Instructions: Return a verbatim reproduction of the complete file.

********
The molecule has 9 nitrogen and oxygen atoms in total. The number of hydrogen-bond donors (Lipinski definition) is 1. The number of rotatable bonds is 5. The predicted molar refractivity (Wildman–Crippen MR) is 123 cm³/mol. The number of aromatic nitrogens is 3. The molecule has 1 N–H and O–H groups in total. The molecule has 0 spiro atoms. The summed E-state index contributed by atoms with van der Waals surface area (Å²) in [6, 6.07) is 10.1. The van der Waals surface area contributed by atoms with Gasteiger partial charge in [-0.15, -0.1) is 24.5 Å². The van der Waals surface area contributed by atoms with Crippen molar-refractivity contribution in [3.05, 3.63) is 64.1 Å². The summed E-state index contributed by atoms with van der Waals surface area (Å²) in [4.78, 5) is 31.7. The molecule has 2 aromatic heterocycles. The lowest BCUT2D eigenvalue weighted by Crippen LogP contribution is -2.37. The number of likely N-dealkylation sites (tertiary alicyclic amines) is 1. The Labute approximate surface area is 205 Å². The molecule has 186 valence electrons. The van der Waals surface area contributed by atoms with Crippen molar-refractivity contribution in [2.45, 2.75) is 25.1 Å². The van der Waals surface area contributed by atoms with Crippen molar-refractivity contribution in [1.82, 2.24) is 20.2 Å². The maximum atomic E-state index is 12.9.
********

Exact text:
The molecule has 9 nitrogen and oxygen atoms in total. The number of hydrogen-bond donors (Lipinski definition) is 1. The number of rotatable bonds is 5. The predicted molar refractivity (Wildman–Crippen MR) is 123 cm³/mol. The number of aromatic nitrogens is 3. The molecule has 1 N–H and O–H groups in total. The molecule has 0 spiro atoms. The summed E-state index contributed by atoms with van der Waals surface area (Å²) in [6, 6.07) is 10.1. The van der Waals surface area contributed by atoms with Gasteiger partial charge in [-0.15, -0.1) is 24.5 Å². The van der Waals surface area contributed by atoms with Crippen molar-refractivity contribution in [3.05, 3.63) is 64.1 Å². The summed E-state index contributed by atoms with van der Waals surface area (Å²) in [4.78, 5) is 31.7. The molecule has 2 aromatic heterocycles. The lowest BCUT2D eigenvalue weighted by Crippen LogP contribution is -2.37. The number of likely N-dealkylation sites (tertiary alicyclic amines) is 1. The Labute approximate surface area is 205 Å². The molecule has 186 valence electrons. The van der Waals surface area contributed by atoms with Crippen molar-refractivity contribution in [2.45, 2.75) is 25.1 Å². The van der Waals surface area contributed by atoms with Crippen molar-refractivity contribution in [1.82, 2.24) is 20.2 Å². The maximum atomic E-state index is 12.9.